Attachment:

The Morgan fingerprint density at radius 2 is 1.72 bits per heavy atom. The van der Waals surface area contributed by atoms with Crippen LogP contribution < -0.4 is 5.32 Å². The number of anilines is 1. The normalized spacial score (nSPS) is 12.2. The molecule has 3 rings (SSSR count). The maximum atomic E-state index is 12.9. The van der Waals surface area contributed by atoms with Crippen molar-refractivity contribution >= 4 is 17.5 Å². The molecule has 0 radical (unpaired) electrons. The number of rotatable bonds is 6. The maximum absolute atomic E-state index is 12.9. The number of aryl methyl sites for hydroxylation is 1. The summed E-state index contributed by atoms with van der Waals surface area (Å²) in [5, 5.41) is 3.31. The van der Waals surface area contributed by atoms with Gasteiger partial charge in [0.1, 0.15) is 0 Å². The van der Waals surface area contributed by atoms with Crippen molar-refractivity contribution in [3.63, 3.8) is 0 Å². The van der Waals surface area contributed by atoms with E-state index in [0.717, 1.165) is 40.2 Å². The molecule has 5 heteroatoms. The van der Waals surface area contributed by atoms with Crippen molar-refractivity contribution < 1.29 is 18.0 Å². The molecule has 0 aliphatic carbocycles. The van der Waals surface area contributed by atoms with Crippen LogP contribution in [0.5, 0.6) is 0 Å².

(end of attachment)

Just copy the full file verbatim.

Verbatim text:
The Morgan fingerprint density at radius 2 is 1.72 bits per heavy atom. The van der Waals surface area contributed by atoms with Crippen LogP contribution < -0.4 is 5.32 Å². The number of anilines is 1. The normalized spacial score (nSPS) is 12.2. The molecule has 3 rings (SSSR count). The maximum atomic E-state index is 12.9. The van der Waals surface area contributed by atoms with Crippen molar-refractivity contribution >= 4 is 17.5 Å². The molecule has 0 radical (unpaired) electrons. The number of rotatable bonds is 6. The maximum absolute atomic E-state index is 12.9. The number of aryl methyl sites for hydroxylation is 1. The summed E-state index contributed by atoms with van der Waals surface area (Å²) in [5, 5.41) is 3.31. The van der Waals surface area contributed by atoms with Gasteiger partial charge in [0.1, 0.15) is 0 Å². The van der Waals surface area contributed by atoms with Crippen molar-refractivity contribution in [3.63, 3.8) is 0 Å². The van der Waals surface area contributed by atoms with E-state index in [0.717, 1.165) is 40.2 Å². The molecule has 5 heteroatoms. The van der Waals surface area contributed by atoms with Crippen molar-refractivity contribution < 1.29 is 18.0 Å². The molecule has 0 aliphatic carbocycles. The van der Waals surface area contributed by atoms with Crippen LogP contribution in [0.5, 0.6) is 0 Å².